Alan Gross, U.S. Contractor Held in Cuba, Goes on Hunger Strike 1

James L. Berenthal/AP - In this Nov. 27, 2012 file photo provided by James L. Berenthal, jailed American Alan Gross poses for a photo during a visit by Rabbi Elie Abadie and U.S. lawyer James L. Berenthal at Finlay military hospital as he serves a prison sentence in Havana, Cuba.

James L. Berenthal/AP – In this Nov. 27, 2012 file photo provided by James L. Berenthal, jailed American Alan Gross poses for a photo during a visit by Rabbi Elie Abadie and U.S. lawyer James L. Berenthal at Finlay military hospital as he serves a prison sentence in Havana, Cuba.

By Karen DeYoung, Washinton Post

Alan Gross, the U.S. government contractor who has been imprisoned in Cuba for more than four years, began a hunger strike last week to protest his treatment by both the Cuban and U.S. governments, his lawyer said Tuesday.

“I am fasting to object to mistruths, deceptions, and inaction by both governments, not only regarding their shared responsibility for my arbitrary detention, but also because of the lack of any reasonable or valid effort to resolve this shameful ordeal,” Gross said in a telephoned statement to his legal team.

As he has many times before, Gross called on President Obama to become personally involved in efforts to free him from “inhumane treatment” in a Cuban prison.

Gross was arrested in 2009 for distributing Internet and other communications materials in Cuba under a program funded by the U.S. Agency for International Development. He was sentenced to 15 years for crimes against the Cuban state and is said to be in poor health.

His case moved back into the limelight last week following revelations about a separate USAID program to undermine Cuba’s communist government with a Twitter-like network designed to build an audience among Cuban youth and push them toward anti-government dissent. While unclassified, administration officials have described the program as “discreet.”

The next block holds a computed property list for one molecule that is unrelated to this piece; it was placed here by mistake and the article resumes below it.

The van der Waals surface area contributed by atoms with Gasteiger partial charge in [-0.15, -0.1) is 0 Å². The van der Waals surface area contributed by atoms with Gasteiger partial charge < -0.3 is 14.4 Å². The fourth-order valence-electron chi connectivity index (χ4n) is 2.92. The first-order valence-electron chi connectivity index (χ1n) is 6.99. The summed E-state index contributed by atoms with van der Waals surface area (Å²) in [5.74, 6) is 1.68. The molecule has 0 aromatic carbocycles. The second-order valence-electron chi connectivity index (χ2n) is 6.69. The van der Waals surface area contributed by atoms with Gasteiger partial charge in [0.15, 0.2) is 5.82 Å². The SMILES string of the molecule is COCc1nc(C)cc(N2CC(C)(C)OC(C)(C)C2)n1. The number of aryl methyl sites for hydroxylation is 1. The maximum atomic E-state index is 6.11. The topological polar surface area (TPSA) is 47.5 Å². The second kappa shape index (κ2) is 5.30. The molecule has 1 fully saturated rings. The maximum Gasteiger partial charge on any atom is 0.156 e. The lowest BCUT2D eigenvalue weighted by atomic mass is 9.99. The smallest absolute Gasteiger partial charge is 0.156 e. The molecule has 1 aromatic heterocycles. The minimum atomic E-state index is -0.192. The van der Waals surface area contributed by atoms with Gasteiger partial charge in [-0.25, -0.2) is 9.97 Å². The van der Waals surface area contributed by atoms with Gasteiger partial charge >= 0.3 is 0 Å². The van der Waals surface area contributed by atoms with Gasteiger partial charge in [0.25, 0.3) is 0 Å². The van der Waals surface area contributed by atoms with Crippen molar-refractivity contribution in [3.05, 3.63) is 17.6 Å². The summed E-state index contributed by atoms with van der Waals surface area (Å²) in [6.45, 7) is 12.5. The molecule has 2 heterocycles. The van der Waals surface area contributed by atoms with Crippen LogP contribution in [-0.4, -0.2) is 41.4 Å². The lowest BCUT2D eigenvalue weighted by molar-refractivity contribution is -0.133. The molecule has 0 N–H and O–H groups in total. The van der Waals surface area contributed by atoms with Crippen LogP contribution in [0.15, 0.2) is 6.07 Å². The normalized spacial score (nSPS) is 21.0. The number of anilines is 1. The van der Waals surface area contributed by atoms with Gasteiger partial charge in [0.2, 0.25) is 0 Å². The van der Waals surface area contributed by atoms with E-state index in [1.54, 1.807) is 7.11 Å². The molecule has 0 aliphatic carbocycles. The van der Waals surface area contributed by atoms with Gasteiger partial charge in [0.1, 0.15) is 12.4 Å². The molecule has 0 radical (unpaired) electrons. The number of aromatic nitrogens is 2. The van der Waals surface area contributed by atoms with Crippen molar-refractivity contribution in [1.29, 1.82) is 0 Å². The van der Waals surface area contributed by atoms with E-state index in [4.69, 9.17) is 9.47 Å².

The “Cuban Twitter” program, discontinued in 2012, caused an uproar among U.S. lawmakers who charged they had never approved spending for it. Sen. Patrick Leahy (D-Vt.), who heads the appropriations subcommittee in charge of the USAID budget, called the program “dumb, dumb, dumb.”

Others praised the program, which they called laudable effort to circumvent Cuban restrictions on Internet freedom. Such efforts help “provide uncensored access to information and communications for the Cuban people and others struggling around the globe against repression, censorship and the denial of basic human rights,” said Sen. Robert Menendez (D-N.J.), chairman of the Foreign Relations Committee.

Since 1996, Congress has appropriated more than $200 million for “democracy assistance” programs in Cuba. USAID has been given wide discretion in deciding what the money is used for. Most of the programs are subcontracted to firms like Development Alternatives, Inc., which received a $6 million contract, under which Gross was working.

USAID Administration Rajiv Shah is scheduled to testify before Leahy’s subcommittee Tuesday morning.

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